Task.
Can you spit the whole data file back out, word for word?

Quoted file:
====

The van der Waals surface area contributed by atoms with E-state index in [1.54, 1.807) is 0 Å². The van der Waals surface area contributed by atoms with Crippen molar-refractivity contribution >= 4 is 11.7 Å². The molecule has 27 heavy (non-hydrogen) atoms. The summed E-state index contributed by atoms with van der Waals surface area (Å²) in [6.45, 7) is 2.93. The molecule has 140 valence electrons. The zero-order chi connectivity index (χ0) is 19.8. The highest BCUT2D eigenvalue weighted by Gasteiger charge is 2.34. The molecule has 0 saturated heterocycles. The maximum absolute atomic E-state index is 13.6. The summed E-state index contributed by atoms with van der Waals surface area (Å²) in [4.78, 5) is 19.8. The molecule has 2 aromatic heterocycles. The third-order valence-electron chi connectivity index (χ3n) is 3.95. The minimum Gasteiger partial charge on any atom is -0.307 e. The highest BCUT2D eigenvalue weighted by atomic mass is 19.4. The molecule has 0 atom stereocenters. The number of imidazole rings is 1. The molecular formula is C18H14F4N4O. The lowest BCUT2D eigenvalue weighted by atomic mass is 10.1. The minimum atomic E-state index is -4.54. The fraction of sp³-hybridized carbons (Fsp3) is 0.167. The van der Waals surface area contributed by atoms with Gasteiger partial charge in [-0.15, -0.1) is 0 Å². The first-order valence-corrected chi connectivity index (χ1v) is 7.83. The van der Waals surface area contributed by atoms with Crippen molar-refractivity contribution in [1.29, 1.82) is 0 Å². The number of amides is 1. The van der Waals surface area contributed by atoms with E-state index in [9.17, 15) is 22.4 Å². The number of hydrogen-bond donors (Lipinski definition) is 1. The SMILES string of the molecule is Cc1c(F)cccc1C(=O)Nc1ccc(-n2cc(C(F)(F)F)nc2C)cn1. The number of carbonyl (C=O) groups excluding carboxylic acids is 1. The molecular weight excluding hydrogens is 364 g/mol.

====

The van der Waals surface area contributed by atoms with E-state index in [1.54, 1.807) is 0 Å². The van der Waals surface area contributed by atoms with Crippen molar-refractivity contribution >= 4 is 11.7 Å². The molecule has 27 heavy (non-hydrogen) atoms. The summed E-state index contributed by atoms with van der Waals surface area (Å²) in [6.45, 7) is 2.93. The molecule has 140 valence electrons. The zero-order chi connectivity index (χ0) is 19.8. The highest BCUT2D eigenvalue weighted by Gasteiger charge is 2.34. The molecule has 0 saturated heterocycles. The maximum absolute atomic E-state index is 13.6. The summed E-state index contributed by atoms with van der Waals surface area (Å²) in [4.78, 5) is 19.8. The molecule has 2 aromatic heterocycles. The third-order valence-electron chi connectivity index (χ3n) is 3.95. The minimum Gasteiger partial charge on any atom is -0.307 e. The highest BCUT2D eigenvalue weighted by atomic mass is 19.4. The molecule has 0 atom stereocenters. The number of imidazole rings is 1. The molecular formula is C18H14F4N4O. The lowest BCUT2D eigenvalue weighted by atomic mass is 10.1. The minimum atomic E-state index is -4.54. The fraction of sp³-hybridized carbons (Fsp3) is 0.167. The van der Waals surface area contributed by atoms with Gasteiger partial charge in [-0.15, -0.1) is 0 Å². The first-order valence-corrected chi connectivity index (χ1v) is 7.83. The van der Waals surface area contributed by atoms with Crippen molar-refractivity contribution in [1.29, 1.82) is 0 Å². The number of amides is 1. The van der Waals surface area contributed by atoms with E-state index in [9.17, 15) is 22.4 Å². The number of hydrogen-bond donors (Lipinski definition) is 1. The SMILES string of the molecule is Cc1c(F)cccc1C(=O)Nc1ccc(-n2cc(C(F)(F)F)nc2C)cn1. The number of carbonyl (C=O) groups excluding carboxylic acids is 1. The molecular weight excluding hydrogens is 364 g/mol.